Last Updated on August 29, 2019 by Hannah Ryans
As someone who has wanted to study abroad for as long as I can remember, it is fair to say I have done countless hours of research. I found most of my knowledge by reading blogs, scrolling through Instagram accounts, and gathering advice from my friends who have studied abroad. I was constantly told, “Pack light!” and “Stay ahead of your schoolwork!” and “Shop around for the best flights!” While all of this is sound advice, I personally wanted more.
I wanted to know about not only the good, but the bad and the ugly of study abroad. Why not prepare myself for anything and everything? For example, it is so important to remain healthy during the exciting weeks abroad. Without maintaining one’s health, the fun experiences of study abroad will pass one by.
After just two short weeks into my semester abroad, here are a few things I did (or should have done) to remain healthy that I think you should consider, too.
Before saying “arrivederci!” to the United States…
1. Talk to Your Doctor
Are you going somewhere that requires shots? Do you have any prescription medication? Do you have seasonal allergies? There are a host of reasons to talk to your primary care physician, and you may not discover them all until you do. I would highly recommend making an appointment about a month before you leave to talk over everything. This way, you have enough time to get prepared and make any necessary adjustments.
If you have prescription medications, it may take some time to get enough refills to last your semester abroad. Some insurance companies may require you to call them directly. Regardless, it is vital to check in and make sure you will be taken care of while you are gone.
2. Boost Your Immune System
If you have traveled before, especially by air, you know that it can take a toll on your body. You are surrounded by people from different walks of life for hours on end. This can be a great way to meet new people, but also an easy way to share germs with your arm rest buddy.
When I travel, I always give my immune system a little boost by taking some vitamin C or Emergen-C. By doing so, it gives me peace of mind that I am giving myself a little TLC before I actually need it.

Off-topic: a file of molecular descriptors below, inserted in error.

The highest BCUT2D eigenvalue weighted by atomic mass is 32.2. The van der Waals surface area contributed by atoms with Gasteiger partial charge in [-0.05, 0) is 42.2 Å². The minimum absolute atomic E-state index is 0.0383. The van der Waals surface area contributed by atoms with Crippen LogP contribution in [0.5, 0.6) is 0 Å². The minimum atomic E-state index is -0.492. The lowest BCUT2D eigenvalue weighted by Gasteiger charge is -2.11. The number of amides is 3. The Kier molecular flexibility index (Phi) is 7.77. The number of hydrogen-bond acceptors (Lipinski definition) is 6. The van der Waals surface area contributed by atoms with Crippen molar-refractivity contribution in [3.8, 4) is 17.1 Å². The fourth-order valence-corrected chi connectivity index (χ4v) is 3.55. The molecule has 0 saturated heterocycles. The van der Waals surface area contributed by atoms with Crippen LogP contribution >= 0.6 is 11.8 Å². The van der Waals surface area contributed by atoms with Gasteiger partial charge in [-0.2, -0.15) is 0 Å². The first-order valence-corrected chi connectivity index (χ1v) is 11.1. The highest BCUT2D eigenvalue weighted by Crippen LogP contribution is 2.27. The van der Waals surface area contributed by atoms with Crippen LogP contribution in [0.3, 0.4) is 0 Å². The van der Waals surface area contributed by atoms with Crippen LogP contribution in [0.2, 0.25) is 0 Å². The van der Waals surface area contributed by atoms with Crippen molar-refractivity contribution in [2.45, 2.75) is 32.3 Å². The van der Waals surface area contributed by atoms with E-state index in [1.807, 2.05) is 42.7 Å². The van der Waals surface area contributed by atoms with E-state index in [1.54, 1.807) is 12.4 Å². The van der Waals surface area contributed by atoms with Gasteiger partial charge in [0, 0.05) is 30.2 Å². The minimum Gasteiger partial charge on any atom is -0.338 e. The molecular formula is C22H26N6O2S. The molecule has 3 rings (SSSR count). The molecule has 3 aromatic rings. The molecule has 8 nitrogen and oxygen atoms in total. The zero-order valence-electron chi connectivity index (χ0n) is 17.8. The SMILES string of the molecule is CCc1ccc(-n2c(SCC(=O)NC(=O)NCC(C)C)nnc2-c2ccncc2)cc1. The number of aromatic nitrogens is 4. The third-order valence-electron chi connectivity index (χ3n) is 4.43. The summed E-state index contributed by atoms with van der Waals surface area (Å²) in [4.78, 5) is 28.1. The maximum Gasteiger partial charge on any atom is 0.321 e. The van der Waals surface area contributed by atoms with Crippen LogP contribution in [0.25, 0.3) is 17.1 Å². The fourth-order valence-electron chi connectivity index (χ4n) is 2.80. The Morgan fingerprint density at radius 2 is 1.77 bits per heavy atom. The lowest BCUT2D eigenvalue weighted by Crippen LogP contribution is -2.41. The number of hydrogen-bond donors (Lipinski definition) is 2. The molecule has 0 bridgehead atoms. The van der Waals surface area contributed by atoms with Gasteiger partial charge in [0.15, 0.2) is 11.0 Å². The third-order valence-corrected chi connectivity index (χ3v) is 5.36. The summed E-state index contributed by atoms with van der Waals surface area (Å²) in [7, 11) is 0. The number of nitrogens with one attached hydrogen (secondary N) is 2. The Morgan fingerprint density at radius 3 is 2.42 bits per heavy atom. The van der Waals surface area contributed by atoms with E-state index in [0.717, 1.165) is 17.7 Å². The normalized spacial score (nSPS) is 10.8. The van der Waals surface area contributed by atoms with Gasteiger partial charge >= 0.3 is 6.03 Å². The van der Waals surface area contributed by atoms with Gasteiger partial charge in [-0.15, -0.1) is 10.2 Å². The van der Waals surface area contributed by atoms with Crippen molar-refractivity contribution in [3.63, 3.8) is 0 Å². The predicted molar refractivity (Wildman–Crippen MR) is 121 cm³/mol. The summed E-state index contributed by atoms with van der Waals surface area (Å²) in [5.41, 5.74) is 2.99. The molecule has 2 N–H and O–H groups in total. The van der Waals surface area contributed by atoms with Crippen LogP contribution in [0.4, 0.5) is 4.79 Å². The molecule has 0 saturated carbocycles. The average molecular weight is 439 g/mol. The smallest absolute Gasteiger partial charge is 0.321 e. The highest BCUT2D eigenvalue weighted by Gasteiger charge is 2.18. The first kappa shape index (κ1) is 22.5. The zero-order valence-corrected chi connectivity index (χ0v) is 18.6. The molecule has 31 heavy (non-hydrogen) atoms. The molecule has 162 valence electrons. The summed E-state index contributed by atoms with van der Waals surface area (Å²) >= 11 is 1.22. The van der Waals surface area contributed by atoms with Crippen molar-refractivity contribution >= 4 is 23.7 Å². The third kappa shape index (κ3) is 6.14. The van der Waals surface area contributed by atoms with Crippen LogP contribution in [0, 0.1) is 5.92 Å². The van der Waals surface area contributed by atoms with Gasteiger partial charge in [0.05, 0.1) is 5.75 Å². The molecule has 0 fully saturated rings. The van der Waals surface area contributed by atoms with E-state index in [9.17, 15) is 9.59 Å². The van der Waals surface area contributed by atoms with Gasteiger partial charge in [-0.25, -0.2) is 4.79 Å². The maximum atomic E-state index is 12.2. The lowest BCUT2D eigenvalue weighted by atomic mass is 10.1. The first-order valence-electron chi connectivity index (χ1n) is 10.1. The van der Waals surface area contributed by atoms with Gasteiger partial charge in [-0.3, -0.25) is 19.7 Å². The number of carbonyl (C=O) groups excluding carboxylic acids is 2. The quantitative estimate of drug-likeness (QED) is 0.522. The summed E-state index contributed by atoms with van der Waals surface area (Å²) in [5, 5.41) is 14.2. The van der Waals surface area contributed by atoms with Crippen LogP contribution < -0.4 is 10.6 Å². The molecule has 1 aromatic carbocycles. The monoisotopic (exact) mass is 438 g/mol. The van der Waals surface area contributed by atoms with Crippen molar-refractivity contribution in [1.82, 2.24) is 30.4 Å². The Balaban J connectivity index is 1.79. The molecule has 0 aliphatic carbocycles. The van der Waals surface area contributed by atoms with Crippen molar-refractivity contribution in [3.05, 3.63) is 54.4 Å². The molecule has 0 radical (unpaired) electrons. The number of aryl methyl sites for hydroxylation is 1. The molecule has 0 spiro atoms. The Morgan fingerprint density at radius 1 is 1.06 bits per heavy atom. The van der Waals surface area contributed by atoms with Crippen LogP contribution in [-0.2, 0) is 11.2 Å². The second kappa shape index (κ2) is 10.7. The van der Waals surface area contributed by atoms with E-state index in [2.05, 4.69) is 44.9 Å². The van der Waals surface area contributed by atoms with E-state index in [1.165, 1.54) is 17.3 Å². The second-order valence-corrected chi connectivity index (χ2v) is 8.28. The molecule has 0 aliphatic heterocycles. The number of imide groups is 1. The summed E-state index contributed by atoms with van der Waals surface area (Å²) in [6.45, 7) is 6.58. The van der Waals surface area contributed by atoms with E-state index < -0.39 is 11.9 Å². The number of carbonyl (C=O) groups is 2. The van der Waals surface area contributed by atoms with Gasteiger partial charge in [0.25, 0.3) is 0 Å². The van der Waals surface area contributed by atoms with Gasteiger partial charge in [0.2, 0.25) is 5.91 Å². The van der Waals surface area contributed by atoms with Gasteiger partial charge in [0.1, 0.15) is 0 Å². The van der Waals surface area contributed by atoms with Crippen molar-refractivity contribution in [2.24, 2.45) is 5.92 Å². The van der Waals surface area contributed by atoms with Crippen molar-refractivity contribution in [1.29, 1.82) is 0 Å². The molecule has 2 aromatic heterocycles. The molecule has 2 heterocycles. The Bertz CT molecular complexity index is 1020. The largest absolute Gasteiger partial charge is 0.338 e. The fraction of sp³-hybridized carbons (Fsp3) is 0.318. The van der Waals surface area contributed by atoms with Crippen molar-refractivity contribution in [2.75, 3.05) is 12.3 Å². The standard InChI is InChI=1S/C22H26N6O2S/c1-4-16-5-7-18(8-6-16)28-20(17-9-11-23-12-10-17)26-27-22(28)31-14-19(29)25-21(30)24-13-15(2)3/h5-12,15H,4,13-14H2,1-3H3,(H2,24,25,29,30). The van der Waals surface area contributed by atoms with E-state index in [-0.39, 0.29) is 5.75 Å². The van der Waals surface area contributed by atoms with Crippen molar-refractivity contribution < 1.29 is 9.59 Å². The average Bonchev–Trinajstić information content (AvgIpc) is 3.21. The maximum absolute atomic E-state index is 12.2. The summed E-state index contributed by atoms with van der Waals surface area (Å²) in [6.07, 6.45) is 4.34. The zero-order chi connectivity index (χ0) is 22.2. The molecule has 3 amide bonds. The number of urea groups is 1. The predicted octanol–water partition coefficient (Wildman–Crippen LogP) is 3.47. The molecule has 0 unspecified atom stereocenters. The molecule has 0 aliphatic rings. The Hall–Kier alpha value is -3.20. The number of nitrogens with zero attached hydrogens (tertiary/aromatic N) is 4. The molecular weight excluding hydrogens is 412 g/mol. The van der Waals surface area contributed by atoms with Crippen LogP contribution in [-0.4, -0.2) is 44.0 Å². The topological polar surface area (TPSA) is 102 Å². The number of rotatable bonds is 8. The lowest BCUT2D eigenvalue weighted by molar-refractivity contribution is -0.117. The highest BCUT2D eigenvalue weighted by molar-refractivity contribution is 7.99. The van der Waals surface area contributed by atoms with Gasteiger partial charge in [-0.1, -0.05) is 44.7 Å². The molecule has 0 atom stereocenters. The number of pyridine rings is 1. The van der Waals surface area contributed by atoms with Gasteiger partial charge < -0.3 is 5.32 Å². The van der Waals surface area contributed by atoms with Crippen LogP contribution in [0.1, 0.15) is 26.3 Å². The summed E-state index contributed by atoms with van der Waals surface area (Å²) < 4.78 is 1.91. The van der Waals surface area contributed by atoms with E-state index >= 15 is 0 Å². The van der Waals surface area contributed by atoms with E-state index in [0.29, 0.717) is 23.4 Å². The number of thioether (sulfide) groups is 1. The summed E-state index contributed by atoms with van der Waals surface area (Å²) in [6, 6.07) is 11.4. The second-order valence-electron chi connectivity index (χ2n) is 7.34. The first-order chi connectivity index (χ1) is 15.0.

I also try to remain hydrated, especially on overnight flights. Personally, I find it best to drink a full bottle or two before getting on a plane. Then, while flying, to have more. It’s easy to want to fall asleep for 8 hours and wake up in another country, but I always find myself better off if I wake up and have some water every now and then.
I’m Here, Now What?
1. Just Landed? Hit the Ground Running!
Jet lag is all too real. It is not fun, at all. But as everyone says, it’s so much easier to deal with if you push through it in your first few days. I know it would be so nice to take a quick nap, but I guarantee it you’ll wake up feeling even worse. Power through and get adjusted to the time difference!
2. Maintain Your Routine
Do you religiously workout a few days a week at home? Are you someone who cannot function without breakfast? Do you have to sleep eight hours every night to feel like yourself? Something that I have seen that is critical for lots of people is to get a sense of normalcy. Don’t sell yourself short by thinking you have to change everything about your routine just because you are in a new place.
Find a good running route to pass your favorite landmarks in your new home (in my case, the Arno River), have breakfast at that cafe on the way to class, and get in your Z’s! Your body will thank you.
3. Balance Your Diet
Luckily for me, I chose to study abroad in Florence, where all of my Italian cravings are a reality. I am surrounded by good pasta, gelato, and pizza. What’s not to love?
In these first few weeks, I have had to force myself to find healthy options to enjoy. While I still eat pasta almost every day, I am still making the effort to have a balanced diet that includes fruits and vegetables.
4. Water is Your Friend
Free water, especially. Something incredibly common in Europe is to charge for water. As a college student on a budget, I drink free water like it’s my job. While in a lot of countries in Europe, water could cost anywhere between €1 and €4. By no means is this expensive, but it is something my friends and I have become more aware of. Make an effort to fill up a water bottle at home each morning! If not, check around to see if there are any public fountains in your city. Florence has a few that have a choice between still or sparkling! Generally, water is simple way to maintain your health.
5. Be Mindful of Your Mental Health
As every college student knows, school can sometimes be stressful and overwhelming. For many students, your day-to-day routine at your home university may consist of class, meals, clubs, practice, events, homework, and a variety of other things. This can take a toll on anyone. While studying abroad, you will still have some of the same stressors along with sorting out weekend trips and living in a completely new environment.
Give yourself the time you need to make sure you have a healthy mind. Relax one evening with a facemask, a Facetime call to mom, a good Netflix series, a book, or whatever puts your mind at ease. Your mental health is just as important, if not more important, while studying abroad than it is at home.
Overall, it is important to figure out what works for you. The best memories are ones that are made on your own terms, with a healthy body and mind ready for whatever a new day’s adventures may bring.